By: Brady Lavin
In 2007, a Jason Hook-less Five Finger Death Punch released their debut album, The Way of the Fist, and immediately won recognition from the metal community. When gearing up to write and record their follow-up, co-founder and guitarist Zoltan Bathory finally got the chance to bring in guitarist Jason Hook, who took over the majority of lead duties.
When FFDP started in back in 2005, the idea was the Hook would shred alongside Zo’, but he was tied up with commitments to tour and record with several acts, including Alice Cooper, Vince Neil Band and Mandy Moore. Wait, wait… One of these names doesn’t belong. Seriously, Mandy Moore?
Turns out the sick, super heavy guitarist of Five Finger Death Punch, purveyors of testosterone-filled fucking metal, is versatile as hell. It makes sense, though, because Jason Hook has been playing the guitar since the age of 6, so he probably has experience with other types of music. His stint with Mandy Moore is just the most jarring example.
Since all those commitments have run their course, Hook now has the time to fully devote himself to FFDP, and according to him, their new record, American Capitalist, is just the beginning. Keep reading to see what Jason had to say about the new album, the writing process, their new music video (read: naked girls), and what he learned from working with Mandy Moore. There’s also a surprise appearance by FFDP drummer, Jeremy Spencer!
Brady Lavin: First of all, how’s your back feeling? [The interview had been postponed due to Jason's back pain.]
Jason Hook: It’s definitely better, but not completely. We shot this video, what was it a week ago? And it was one of those situations where you go like full blast for a minute then stop, then full blast again when they’re like “Action!”
I’ve suffered from like a whiplash thing going down my back, I’ve had that from gigs before, but this one won’t go away. Usually they’re gone by now. It’s really uncomfortable, it’s like a stretching pain. You know when you reach down and touch your toes you feel that uncomfortable stretch behind your knees? It’s like that, but on the right side of my neck and back, and it won’t stop. It’s this uncomfortable stretch. It sucks.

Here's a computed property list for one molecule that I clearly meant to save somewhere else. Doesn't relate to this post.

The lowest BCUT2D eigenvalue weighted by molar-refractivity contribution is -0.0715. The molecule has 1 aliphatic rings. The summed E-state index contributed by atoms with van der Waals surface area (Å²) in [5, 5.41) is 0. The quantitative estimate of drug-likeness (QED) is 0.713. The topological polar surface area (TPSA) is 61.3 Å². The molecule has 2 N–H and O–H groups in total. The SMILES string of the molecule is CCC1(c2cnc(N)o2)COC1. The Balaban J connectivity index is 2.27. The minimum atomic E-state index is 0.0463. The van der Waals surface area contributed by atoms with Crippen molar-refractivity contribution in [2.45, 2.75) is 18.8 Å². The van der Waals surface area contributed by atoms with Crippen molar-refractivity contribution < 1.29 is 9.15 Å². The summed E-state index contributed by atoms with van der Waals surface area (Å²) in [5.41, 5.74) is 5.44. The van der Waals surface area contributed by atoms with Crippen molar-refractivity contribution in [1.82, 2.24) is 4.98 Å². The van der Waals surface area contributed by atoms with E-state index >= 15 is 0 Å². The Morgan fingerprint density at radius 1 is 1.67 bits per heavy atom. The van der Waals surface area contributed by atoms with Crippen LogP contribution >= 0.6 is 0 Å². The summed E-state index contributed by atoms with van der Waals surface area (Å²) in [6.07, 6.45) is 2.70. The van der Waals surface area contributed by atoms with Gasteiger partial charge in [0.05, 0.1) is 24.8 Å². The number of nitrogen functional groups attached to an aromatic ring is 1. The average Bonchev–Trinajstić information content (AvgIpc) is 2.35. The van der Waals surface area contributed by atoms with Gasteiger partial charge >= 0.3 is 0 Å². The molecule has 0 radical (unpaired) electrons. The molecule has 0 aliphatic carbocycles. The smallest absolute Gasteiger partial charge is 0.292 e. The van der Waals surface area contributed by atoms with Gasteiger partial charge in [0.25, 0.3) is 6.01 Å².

Brady: Well I hope it works itself out! The new album, American Capitalist, is coming out October 11th, right? Can you shed some more light on any album details, like what it will sound like, how it progresses from War Is The Answer, any guest spots, etc.?
Jason Hook: It sounds to me like a continuation of War Is The Answer. This could have been Side C and D of War Is The Answer. We sort of made a conscious decision to make a heavier record, but for some reason the melodic stuff always ends up creeping its way in. It’s like a balance. There may be a higher percentage of heavier material on here, but there’s certainly still a balance like War Is The Answer has.
Brady: The first single, “Under and Over It,” is basically a big, fat “Fuck you” to haters, which is very fitting for the really aggressive sound of Five Finger Death Punch. Lyrically, what does the album look like, does it go with the theme suggested by the title, American Capitalist?